2. We were woken up this morning at 06.30 by a very loud ferry announcement, informing us that in half an hour's time the ferry would be arriving in Maniitsoq. Sure enough, when we looked out the window we found that there was some land just coming into view. The picture is blurry because I took it through our cabin window! Breakfast on the ferry is served at 07.00, so we got dressed and went to investigate it. It turned out to be rather chaotic, with half the boat having turned up at the same time and pushing and shoving to get into the queue. But the food itself was fine; for the breakfast included in our ticket, we were allowed to take one roll, one slice of normal bread, one slice of rye bread (which we both passed on!) as well as help ourselves to some cheese and various cold meats (which we also passed on - they didn't look very appetising). Most importantly, there was also coffee! The sea around Maniitsoq seemed really calm and so walking around with trays of food wasn't a problem. It stayed calm as we left Maniitsoq behind and began to sail towards the ferry's next destination of Kangaamiut, which was good because it gave us an opportunity to try out the shower in our cabin in fairly stable conditions We also went up onto the outside deck for a while to admire the views. We sailed past some very impressive mountains. Look at all the snow on them! At times it felt a bit like we were somehow sailing past the Alps Around 11am we noticed that we could see some rocks outside our cabin window. We realised the ferry had reached its next destination, Kangaamiut. Kangaamiut is only a small place; Wikipedia reckons it has a population of just 293 people! The harbour isn't big enough for the ferry to get right up to the town, so anyone wanting to join or leave the boat here has to be transferred in a smaller boat. After Kangaamiut the ferry didn't have any stops for several hours. We went to the onboard cafe at midday to investigate lunch and were pleasantly surprised to find that we were able to eat some of it. I was worried that everything was going to involve fish, but today's lunch was rice with some sort of meatballs in what tasted like a chicken korma sauce. The overall effect was distinctly odd, but at least it wasn't fishy. At some point in the mid-afternoon, the captain made an announcement over the tannoy to say that we were about to cross the Arctic Circle. How exciting! I went up on deck again to see whether there was anything to see but we were quite far out to sea at this point and I could only just make out the coast of Greenland in the distance. Dinner on the ferry was surprisingly edible too; I ended up with beef as a main course and lemon mousse as a pudding. We ate it swiftly because we knew the ferry was going to arrive in Sisimiut at 19.00 and this was due to be a two-hour stop, so long enough for us to get off the boat and do some exploring. Sure enough, by around 18.30 Sisimiut came into view on the horizon. Sisimiut is the second largest city in Greenland, despite the fact that it has a population of less than 6 000 people There were tonnes of people getting off the boat here, so we had to queue up and wait our turn as the locals unloaded vast quantities of luggage. Like Nuuk, Sisimiut seemed quite hilly and so once we did get off the boat we had to start walking uphill almost immediately. As we walked we got some good views of Sisimiut's church. The church itself was perched on top of a hill, then there were rows of houses perched on rocky outcrops above that. You wouldn't want to have vertigo if you lived up there!! We walked a bit further through the town and found the local football pitch, complete with artificial grass and snowy mountains behind. There were loads more mountains further into the distance, as we found when we walked to a coastal viewpoint. We also caught sight of a small lake on the edge of town. As we walked towards it, I was surprised(/concerned!) to see a group of huskies sitting on the grass. It turned out they were chained up, so nothing to worry about. The lake was really stunning. We realised there was still ice at the far end of it. That was really surprising as while it didn't exactly feel warm, it definitely felt above freezing. Once we'd finished admiring the view we had to turn around and retrace our steps past the huskies... ...and past the church, back to the ferry. We made it back with plenty of time to spare, before the ferry pulled out of Sisimiut at 21.00. We now have another night on the ferry, before arriving in our final destination of Ilulissat tomorrow afternoon.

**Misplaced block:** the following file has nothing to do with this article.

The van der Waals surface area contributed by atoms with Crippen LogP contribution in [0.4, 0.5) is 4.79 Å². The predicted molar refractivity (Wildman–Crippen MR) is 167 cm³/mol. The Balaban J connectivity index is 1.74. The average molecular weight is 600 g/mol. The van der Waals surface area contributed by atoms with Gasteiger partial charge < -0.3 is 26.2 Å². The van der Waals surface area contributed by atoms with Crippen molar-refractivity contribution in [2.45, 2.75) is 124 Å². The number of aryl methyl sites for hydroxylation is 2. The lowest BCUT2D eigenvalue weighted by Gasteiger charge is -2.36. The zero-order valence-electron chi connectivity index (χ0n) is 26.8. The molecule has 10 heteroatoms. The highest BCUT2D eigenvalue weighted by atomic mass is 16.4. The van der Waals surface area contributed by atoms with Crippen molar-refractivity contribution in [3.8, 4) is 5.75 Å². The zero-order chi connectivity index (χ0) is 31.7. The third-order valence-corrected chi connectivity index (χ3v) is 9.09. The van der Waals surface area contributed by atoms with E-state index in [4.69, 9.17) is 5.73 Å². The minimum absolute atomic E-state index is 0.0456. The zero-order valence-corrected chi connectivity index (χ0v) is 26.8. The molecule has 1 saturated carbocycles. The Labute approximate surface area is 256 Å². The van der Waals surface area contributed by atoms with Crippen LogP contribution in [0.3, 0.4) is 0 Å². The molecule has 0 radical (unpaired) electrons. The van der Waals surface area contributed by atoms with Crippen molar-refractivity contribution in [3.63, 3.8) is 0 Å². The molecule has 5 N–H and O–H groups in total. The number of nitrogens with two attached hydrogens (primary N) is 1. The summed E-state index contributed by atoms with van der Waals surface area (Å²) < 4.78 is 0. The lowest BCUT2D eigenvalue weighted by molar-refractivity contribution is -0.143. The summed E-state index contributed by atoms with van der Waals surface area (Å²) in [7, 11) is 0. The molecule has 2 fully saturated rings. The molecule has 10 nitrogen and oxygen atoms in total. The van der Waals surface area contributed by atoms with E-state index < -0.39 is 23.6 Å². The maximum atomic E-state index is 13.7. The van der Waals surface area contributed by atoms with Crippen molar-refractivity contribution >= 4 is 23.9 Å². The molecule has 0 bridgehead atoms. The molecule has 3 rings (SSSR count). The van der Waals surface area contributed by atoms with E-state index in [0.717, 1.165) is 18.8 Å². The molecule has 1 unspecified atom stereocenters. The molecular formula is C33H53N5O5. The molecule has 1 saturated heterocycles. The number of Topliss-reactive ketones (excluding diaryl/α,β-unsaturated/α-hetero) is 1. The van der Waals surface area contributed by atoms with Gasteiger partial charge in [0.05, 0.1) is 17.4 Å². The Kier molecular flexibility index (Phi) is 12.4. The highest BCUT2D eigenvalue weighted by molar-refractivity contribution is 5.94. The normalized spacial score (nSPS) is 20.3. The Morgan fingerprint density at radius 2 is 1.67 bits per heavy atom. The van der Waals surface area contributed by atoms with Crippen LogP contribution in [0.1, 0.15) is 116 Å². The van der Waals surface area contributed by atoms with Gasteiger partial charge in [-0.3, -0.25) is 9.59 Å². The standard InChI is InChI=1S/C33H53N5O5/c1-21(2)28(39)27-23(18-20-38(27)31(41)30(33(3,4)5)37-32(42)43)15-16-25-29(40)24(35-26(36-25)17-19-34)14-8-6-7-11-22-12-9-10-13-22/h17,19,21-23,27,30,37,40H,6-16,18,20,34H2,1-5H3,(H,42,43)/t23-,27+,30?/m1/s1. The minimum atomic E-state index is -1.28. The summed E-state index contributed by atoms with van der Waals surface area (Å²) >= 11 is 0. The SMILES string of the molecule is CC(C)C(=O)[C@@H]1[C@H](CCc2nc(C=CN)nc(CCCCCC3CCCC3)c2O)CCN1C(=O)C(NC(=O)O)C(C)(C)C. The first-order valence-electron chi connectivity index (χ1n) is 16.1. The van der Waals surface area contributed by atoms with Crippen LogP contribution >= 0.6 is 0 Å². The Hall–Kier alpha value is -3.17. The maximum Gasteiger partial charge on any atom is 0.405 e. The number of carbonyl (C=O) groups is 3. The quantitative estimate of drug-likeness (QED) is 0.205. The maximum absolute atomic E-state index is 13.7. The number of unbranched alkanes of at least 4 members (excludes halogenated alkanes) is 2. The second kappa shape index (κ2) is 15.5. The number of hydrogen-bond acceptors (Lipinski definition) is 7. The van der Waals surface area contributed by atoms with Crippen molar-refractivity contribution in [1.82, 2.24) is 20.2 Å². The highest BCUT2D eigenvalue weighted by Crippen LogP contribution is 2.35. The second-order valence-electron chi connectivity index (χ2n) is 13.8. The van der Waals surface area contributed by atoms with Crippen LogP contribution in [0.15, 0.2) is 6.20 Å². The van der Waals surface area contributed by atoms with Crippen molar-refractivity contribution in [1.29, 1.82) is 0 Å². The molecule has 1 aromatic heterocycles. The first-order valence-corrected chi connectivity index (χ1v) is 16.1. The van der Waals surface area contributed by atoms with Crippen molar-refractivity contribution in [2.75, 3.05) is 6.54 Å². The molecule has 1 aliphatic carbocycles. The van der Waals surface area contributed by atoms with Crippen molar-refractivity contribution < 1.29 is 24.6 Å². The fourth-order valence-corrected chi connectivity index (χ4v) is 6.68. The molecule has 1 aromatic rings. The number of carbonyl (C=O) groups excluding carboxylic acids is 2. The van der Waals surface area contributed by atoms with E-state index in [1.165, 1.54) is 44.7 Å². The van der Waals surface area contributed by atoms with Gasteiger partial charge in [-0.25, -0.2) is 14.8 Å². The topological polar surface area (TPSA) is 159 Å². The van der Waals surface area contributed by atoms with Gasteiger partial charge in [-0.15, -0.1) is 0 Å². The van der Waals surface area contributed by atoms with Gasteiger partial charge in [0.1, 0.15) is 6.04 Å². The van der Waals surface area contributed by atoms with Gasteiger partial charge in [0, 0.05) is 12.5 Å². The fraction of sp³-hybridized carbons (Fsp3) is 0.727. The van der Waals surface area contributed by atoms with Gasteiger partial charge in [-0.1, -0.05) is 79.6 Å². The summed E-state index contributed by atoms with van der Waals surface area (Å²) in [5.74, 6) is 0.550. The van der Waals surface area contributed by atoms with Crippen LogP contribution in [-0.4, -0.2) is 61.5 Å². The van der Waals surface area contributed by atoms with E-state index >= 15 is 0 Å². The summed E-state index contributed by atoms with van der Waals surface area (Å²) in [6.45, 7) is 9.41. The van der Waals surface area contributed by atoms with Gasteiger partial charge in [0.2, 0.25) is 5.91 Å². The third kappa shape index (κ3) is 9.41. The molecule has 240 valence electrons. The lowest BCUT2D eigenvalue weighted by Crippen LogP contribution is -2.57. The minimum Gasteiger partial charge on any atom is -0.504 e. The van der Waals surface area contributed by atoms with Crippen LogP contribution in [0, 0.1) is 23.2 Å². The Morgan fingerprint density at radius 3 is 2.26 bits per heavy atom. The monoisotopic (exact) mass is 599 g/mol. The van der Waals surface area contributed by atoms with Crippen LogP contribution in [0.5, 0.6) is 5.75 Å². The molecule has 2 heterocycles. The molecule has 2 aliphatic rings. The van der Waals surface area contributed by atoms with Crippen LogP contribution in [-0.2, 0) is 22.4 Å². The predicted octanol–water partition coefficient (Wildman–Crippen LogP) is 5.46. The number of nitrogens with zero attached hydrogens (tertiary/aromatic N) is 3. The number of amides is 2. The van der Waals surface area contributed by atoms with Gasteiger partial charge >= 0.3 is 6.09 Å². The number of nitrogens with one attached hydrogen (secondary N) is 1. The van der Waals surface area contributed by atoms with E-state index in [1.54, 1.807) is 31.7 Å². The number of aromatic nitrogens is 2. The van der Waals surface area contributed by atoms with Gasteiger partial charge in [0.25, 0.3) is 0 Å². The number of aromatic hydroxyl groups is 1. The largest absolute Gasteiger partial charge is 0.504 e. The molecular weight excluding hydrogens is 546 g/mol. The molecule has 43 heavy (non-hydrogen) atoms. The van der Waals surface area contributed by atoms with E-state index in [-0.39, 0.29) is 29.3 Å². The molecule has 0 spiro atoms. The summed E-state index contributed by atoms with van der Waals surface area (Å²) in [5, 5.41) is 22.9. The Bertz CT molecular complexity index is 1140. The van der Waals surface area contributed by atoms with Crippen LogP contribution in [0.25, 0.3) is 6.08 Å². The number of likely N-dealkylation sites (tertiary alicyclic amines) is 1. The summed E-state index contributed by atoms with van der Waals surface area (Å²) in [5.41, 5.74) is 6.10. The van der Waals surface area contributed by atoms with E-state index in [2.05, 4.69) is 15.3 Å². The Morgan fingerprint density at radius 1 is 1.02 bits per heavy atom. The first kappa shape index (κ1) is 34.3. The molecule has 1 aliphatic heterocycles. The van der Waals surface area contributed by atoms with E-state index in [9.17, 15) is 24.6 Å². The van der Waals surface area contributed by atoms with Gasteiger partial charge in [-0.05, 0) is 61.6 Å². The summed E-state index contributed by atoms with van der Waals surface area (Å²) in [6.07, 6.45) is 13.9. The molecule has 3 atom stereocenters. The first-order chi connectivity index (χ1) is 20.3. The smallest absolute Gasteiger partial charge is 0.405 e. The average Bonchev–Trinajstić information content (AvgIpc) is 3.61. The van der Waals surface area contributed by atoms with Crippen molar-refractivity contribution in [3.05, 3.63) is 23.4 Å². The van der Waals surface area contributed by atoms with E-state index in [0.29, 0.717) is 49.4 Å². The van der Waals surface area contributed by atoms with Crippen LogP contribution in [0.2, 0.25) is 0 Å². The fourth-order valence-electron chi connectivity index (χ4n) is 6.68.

• Create New...

Important Information

We have placed cookies on your device to help make this website better. You can adjust your cookie settings, otherwise we'll assume you're okay to continue.